Tragic end at Tennessee

Tragic end at Tennessee

Anyway, I guess that is my introduction to the blog, and since I’m fairly certain that a) no one is reading this quite yet and b) no one really cares about what my personal history is, let’s get to some blogging!

First question: Of the Final 4 teams, which has had the best coaching performance of the tournament?

My guess would be that the overwhelming answer to this question if you asked the general population would be Shaka Smart from VCU. I mean, kind of hard to argue with that right? The guy is making himself more money for the inevitable next job offer coming at the end of this tournament with every victory–which is funny considering every college basketball pundit was up in arms that VCU was even included in this tournament. Smart is undoubtedly going to be a hot name in the off-season, which basically tells you how overrated both players’ and coaches’ performances in the NCAA tournament are. I love Shaka’s intensity, though, and his animation on the sidelines. You can tell the guy connects with his players. When it comes to VCU though, it is your typical case of a team getting blazing hot at the right time. I mean, how much does coaching have to do with a team going 9-15 from three-point range in the first half. Don’t get me wrong, I like everyone else have become a Shaka Smart fan, but the question is: who’s been the best coach of the tournament?

This guy.

For my money, give me Brad Stevens all day long. I am continually blown away by this guy. From the moment he took over at Butler, at age 31 by the way, all he has done is win. The run that Butler made last season is well-documented. Conventional wisdom might say their run last season takes away from what they have done this year, but I couldn’t disagree more. Consider that they lost probably the best player to ever come through their program from last year’s team in Gordon Hayward. Consider they got utterly disrespected with an 8-seed in this year’s dance. Consider they have been a legitimate underdog (remember there was a ton of love for Old Dominion at the start of the tourny) in every game of this tournament. Brad Stevens has conditioned his team to play in all kinds of games–they can play up-tempo, they can slow it down, they can slug it out with a team like Pitt or Wisconsin, they can play a finesse game with a team like Florida. That is all coaching. Sure, it helps that they have some experience in guys like Matt Howard and Shelvin Mack, but these guys have gotten to where they are because of a coach like Stevens.

Butler has been unflappable in close games in this tournament–three out of their four wins by three points or less. Utterly unheard of. Again, that confidence comes down from the coach. Not letting the situation get too big for you and keeping your cool under pressure is instilled in a team by its head coach. Having faith in your teammates in crucial situations is instilled by the head coached. Stevens has created an impressive culture at Butler where they know they aren’t the most talented team on the court; but they are the smartest, they work the hardest, and they truly believe they are going to win every game. On a side note, has anyone else noticed that Butler plays perhaps the best team defense of any college basketball team I have ever seen? For pure basketball fans out there, their weak-side slides and the way they beat the man to the spot and go straight up is a thing of beauty. Let me tell you something, no one does that anymore. Not collectively as a team, anyways. And not to belabor the point, but once again that’s all coaching. Stevens has gotten his team to buy into a philosophy that is all about the team and all about winning. And doesn’t he seem like a guy who is going to stay at the same place for a long time? I’m sure now that I’ve said that he’ll be gone in a year, but couldn’t you just see him staying at Butler forever? Just a sense I get.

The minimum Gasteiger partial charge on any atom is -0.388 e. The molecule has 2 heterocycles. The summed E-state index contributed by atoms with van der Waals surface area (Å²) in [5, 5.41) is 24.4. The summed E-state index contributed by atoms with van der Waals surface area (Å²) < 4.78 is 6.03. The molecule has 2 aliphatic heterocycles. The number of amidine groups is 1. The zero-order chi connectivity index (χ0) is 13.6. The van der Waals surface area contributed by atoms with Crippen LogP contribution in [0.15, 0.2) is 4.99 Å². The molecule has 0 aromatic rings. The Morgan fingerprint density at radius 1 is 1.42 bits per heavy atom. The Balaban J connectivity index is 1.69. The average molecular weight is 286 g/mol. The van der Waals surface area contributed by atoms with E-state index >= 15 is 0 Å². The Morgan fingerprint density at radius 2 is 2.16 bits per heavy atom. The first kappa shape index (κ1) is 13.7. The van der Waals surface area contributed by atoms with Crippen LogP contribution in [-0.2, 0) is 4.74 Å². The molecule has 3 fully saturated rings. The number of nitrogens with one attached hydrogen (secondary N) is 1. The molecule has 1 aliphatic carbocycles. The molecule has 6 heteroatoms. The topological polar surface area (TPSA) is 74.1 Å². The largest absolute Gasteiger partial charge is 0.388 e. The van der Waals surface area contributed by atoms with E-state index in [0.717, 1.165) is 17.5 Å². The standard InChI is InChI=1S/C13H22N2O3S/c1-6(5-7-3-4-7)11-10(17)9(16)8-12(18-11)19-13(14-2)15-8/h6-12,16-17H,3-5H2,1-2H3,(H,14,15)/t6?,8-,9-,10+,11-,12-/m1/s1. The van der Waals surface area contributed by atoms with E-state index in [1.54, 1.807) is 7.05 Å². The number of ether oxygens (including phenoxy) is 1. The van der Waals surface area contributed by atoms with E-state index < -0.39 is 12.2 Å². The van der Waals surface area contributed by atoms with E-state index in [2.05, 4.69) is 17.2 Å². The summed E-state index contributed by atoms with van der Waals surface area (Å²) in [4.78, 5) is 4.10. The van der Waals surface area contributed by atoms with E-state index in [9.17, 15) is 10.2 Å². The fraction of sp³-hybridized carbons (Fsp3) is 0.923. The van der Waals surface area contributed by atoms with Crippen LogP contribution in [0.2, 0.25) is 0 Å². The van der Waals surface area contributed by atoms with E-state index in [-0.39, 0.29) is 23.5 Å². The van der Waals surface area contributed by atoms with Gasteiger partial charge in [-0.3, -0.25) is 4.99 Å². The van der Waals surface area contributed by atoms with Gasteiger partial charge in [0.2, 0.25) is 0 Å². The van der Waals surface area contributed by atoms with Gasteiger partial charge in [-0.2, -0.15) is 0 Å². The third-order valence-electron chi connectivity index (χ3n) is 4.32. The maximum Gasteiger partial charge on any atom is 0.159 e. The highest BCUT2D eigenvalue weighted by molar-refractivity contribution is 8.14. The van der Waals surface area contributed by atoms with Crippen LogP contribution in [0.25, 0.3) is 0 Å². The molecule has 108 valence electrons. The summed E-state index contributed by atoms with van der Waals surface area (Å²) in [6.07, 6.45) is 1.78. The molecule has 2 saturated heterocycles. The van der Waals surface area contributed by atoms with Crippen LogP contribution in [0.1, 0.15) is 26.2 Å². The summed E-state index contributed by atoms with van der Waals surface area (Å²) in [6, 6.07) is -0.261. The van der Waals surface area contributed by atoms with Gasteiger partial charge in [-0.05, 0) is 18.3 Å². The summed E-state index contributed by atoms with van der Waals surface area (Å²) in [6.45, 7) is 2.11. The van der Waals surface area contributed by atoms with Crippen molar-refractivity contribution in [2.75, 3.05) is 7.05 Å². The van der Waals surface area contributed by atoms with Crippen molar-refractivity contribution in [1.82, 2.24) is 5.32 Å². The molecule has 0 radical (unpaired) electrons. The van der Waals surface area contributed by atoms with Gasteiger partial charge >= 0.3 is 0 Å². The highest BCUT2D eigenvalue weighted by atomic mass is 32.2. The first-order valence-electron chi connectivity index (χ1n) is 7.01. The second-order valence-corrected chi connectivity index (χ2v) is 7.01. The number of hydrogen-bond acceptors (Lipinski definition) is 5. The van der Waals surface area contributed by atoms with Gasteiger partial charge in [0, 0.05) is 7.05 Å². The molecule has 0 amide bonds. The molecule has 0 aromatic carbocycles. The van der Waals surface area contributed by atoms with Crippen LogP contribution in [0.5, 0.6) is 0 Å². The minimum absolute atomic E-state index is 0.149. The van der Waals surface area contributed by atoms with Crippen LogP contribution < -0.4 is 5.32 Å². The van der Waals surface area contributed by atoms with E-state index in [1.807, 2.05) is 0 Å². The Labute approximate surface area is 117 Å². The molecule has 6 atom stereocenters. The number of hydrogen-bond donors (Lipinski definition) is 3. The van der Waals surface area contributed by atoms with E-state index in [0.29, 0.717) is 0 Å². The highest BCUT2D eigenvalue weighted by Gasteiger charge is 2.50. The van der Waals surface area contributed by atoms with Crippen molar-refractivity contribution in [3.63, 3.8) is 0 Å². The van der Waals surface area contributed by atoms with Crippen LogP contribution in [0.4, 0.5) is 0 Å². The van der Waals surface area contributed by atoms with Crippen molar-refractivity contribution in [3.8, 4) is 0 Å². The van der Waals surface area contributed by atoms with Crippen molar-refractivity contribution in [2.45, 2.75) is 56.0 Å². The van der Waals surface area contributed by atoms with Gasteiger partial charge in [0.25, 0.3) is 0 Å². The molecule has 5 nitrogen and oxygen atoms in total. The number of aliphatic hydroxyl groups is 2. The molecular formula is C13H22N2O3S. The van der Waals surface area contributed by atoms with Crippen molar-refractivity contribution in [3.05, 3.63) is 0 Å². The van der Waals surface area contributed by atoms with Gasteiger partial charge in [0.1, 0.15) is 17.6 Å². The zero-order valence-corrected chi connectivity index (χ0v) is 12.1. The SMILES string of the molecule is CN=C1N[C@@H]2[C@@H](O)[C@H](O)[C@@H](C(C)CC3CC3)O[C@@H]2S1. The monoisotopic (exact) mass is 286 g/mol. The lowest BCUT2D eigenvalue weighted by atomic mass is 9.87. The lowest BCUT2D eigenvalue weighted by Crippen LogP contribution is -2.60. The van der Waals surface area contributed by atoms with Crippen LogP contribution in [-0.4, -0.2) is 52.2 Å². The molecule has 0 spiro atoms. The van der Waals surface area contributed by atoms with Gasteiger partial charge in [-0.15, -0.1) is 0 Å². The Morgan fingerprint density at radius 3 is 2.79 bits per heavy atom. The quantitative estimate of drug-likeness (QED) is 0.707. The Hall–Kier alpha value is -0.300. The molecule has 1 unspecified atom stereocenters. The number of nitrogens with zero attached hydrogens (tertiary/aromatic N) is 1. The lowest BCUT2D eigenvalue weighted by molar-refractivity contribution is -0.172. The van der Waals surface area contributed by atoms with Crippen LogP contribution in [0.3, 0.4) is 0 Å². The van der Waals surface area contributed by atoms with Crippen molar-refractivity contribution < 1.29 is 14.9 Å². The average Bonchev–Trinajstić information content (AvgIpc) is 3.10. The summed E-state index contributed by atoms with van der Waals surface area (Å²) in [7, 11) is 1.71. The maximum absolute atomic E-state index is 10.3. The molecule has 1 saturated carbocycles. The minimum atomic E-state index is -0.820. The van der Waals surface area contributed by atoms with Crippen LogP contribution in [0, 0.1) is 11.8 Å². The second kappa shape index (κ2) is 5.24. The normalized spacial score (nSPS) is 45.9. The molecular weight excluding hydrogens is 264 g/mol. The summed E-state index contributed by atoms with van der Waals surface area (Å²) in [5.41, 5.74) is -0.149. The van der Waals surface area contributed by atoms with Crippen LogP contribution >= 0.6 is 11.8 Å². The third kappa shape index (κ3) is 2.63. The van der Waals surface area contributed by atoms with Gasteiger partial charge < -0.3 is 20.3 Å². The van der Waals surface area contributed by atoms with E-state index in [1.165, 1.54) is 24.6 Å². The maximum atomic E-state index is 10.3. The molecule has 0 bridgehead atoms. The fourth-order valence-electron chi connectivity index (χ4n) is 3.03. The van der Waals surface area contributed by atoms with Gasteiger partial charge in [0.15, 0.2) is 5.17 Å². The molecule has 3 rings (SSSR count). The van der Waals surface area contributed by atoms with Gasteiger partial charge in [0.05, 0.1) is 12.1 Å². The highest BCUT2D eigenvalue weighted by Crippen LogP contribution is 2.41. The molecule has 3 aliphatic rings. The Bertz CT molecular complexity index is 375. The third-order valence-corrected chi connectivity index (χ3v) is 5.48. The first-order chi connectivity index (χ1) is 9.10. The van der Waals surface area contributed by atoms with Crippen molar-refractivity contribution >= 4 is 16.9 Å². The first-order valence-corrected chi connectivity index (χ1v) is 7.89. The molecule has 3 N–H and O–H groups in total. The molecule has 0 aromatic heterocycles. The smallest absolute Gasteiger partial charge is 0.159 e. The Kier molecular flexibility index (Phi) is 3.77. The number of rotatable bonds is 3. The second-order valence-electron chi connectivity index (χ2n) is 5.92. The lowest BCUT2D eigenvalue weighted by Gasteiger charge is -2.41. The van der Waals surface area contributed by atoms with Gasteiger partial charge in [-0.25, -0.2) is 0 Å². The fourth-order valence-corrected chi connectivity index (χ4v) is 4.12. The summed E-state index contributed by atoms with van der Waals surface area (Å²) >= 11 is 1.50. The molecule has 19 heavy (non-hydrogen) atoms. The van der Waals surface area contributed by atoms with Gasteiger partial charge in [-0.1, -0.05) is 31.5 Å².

Don’t get me wrong, all four coaches in this Final 4 have done an impressive job. Sometimes coaches who have a history of success get forgotten about in this topics of conversations–check to see how many NBA Coach of the Year awards Gregg Popovich has won. Jim Calhoun’s record speaks for itself, but it’s hard to put him up there when he has one guy doing so much for him in Kemba Walker. John Calipari is a guy who gets a bad rap for getting these one-and-done guys–but in terms of what that means for a coach having to reload every year with new, young talent and still win… it’s actually very, very impressive. Again, hard to put him above Stevens or Smart given the talent gap there, but it’s worth noting that Calipari is probably one of the most underrated coaches in college basketball even though he is held in fairly high regard.

That’s it for me. What’s next?

Leave a comment

Filed under Opinion

Welcome to Every Month Should be March!

I have been wanting to start a blog for a while now, but didn’t know what the focus of my blog should be. It then came to me: college basketball. I have been watching college basketball for as long as I can remember(maybe Danya Abrams and Billy Curley in the NCAA tournament?) and it has always been my favorite sport to follow.  I will be joined by my high school buddy Del (don’t get him started on Maryland’s NCAA title team with Juan Dixon) and my college friend Mayo (he might be a little upset that Bruce Pearl was fired).

Anyways, we all know this isn’t the greatest time to start a blog about college basketball but we feel we are going to be entertaining throughout the year and hope you enjoy the blog!

** Special shout-out to Everyday Should be Saturday–kinda inspired our blog title and we only hope we can do as good a job covering college basketball as they do covering college football.

Leave a comment

Filed under General